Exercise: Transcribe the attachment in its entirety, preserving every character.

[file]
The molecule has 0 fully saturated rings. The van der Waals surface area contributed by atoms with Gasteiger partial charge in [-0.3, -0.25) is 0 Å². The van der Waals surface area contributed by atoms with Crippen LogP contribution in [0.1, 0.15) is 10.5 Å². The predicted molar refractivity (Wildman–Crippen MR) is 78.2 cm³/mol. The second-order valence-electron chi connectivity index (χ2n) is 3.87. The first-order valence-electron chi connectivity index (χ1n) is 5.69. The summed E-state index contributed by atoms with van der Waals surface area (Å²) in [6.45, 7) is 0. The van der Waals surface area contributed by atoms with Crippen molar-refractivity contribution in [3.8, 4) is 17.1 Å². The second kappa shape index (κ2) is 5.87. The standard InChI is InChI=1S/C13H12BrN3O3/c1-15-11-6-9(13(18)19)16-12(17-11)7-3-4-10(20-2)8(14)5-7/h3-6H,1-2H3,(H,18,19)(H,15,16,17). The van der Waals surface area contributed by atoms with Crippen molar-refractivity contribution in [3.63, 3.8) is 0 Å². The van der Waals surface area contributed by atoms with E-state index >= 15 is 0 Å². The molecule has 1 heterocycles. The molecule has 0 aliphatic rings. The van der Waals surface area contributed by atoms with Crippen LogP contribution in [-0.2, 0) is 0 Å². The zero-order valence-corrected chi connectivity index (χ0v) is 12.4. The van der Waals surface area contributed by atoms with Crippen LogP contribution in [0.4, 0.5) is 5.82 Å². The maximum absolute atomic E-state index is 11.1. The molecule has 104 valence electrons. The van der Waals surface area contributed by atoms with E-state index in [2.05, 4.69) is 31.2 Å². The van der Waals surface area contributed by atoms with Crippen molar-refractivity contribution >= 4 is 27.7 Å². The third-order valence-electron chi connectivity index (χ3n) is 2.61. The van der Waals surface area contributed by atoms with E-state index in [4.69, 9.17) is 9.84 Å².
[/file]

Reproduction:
The molecule has 0 fully saturated rings. The van der Waals surface area contributed by atoms with Gasteiger partial charge in [-0.3, -0.25) is 0 Å². The van der Waals surface area contributed by atoms with Crippen LogP contribution in [0.1, 0.15) is 10.5 Å². The predicted molar refractivity (Wildman–Crippen MR) is 78.2 cm³/mol. The second-order valence-electron chi connectivity index (χ2n) is 3.87. The first-order valence-electron chi connectivity index (χ1n) is 5.69. The summed E-state index contributed by atoms with van der Waals surface area (Å²) in [6.45, 7) is 0. The van der Waals surface area contributed by atoms with Crippen molar-refractivity contribution in [3.8, 4) is 17.1 Å². The second kappa shape index (κ2) is 5.87. The standard InChI is InChI=1S/C13H12BrN3O3/c1-15-11-6-9(13(18)19)16-12(17-11)7-3-4-10(20-2)8(14)5-7/h3-6H,1-2H3,(H,18,19)(H,15,16,17). The van der Waals surface area contributed by atoms with Crippen molar-refractivity contribution in [3.63, 3.8) is 0 Å². The van der Waals surface area contributed by atoms with E-state index >= 15 is 0 Å². The molecule has 1 heterocycles. The molecule has 0 aliphatic rings. The van der Waals surface area contributed by atoms with Crippen LogP contribution in [-0.2, 0) is 0 Å². The zero-order valence-corrected chi connectivity index (χ0v) is 12.4. The van der Waals surface area contributed by atoms with Crippen LogP contribution in [0.4, 0.5) is 5.82 Å². The maximum absolute atomic E-state index is 11.1. The molecule has 104 valence electrons. The van der Waals surface area contributed by atoms with E-state index in [2.05, 4.69) is 31.2 Å². The van der Waals surface area contributed by atoms with Crippen molar-refractivity contribution >= 4 is 27.7 Å². The third-order valence-electron chi connectivity index (χ3n) is 2.61. The van der Waals surface area contributed by atoms with E-state index in [4.69, 9.17) is 9.84 Å².